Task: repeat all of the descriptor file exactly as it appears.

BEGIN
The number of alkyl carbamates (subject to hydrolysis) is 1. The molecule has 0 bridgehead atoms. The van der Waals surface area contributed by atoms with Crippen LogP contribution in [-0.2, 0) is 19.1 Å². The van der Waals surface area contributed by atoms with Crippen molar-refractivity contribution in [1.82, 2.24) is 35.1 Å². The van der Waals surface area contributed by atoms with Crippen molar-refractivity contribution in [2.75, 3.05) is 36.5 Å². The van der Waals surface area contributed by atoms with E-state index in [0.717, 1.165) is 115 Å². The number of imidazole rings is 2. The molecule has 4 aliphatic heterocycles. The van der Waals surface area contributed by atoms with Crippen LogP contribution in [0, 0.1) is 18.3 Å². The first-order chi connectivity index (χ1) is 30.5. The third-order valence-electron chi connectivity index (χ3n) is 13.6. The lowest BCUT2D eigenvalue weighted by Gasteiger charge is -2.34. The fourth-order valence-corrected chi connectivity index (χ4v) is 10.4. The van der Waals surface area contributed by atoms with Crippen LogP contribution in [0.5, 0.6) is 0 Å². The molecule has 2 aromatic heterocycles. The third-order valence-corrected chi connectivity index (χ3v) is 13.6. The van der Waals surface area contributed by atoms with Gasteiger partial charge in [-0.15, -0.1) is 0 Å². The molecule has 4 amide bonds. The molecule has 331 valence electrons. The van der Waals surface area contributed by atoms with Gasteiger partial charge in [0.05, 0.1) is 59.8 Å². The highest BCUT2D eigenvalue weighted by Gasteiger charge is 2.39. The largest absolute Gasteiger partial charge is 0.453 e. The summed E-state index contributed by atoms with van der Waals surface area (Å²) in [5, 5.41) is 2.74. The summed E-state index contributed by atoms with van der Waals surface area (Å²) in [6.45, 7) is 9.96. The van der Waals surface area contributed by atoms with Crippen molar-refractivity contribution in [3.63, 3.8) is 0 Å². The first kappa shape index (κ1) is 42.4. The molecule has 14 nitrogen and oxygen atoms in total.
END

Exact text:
The number of alkyl carbamates (subject to hydrolysis) is 1. The molecule has 0 bridgehead atoms. The van der Waals surface area contributed by atoms with Crippen LogP contribution in [-0.2, 0) is 19.1 Å². The van der Waals surface area contributed by atoms with Crippen molar-refractivity contribution in [1.82, 2.24) is 35.1 Å². The van der Waals surface area contributed by atoms with Crippen molar-refractivity contribution in [2.75, 3.05) is 36.5 Å². The van der Waals surface area contributed by atoms with E-state index in [0.717, 1.165) is 115 Å². The number of imidazole rings is 2. The molecule has 4 aliphatic heterocycles. The van der Waals surface area contributed by atoms with Crippen LogP contribution in [0, 0.1) is 18.3 Å². The first-order chi connectivity index (χ1) is 30.5. The third-order valence-electron chi connectivity index (χ3n) is 13.6. The lowest BCUT2D eigenvalue weighted by Gasteiger charge is -2.34. The fourth-order valence-corrected chi connectivity index (χ4v) is 10.4. The van der Waals surface area contributed by atoms with Crippen LogP contribution in [0.5, 0.6) is 0 Å². The molecule has 2 aromatic heterocycles. The third-order valence-corrected chi connectivity index (χ3v) is 13.6. The van der Waals surface area contributed by atoms with Gasteiger partial charge in [-0.15, -0.1) is 0 Å². The molecule has 4 amide bonds. The molecule has 331 valence electrons. The van der Waals surface area contributed by atoms with Gasteiger partial charge in [0.05, 0.1) is 59.8 Å². The highest BCUT2D eigenvalue weighted by Gasteiger charge is 2.39. The largest absolute Gasteiger partial charge is 0.453 e. The summed E-state index contributed by atoms with van der Waals surface area (Å²) in [5, 5.41) is 2.74. The summed E-state index contributed by atoms with van der Waals surface area (Å²) in [6.45, 7) is 9.96. The van der Waals surface area contributed by atoms with Crippen molar-refractivity contribution in [3.63, 3.8) is 0 Å². The first kappa shape index (κ1) is 42.4. The molecule has 14 nitrogen and oxygen atoms in total.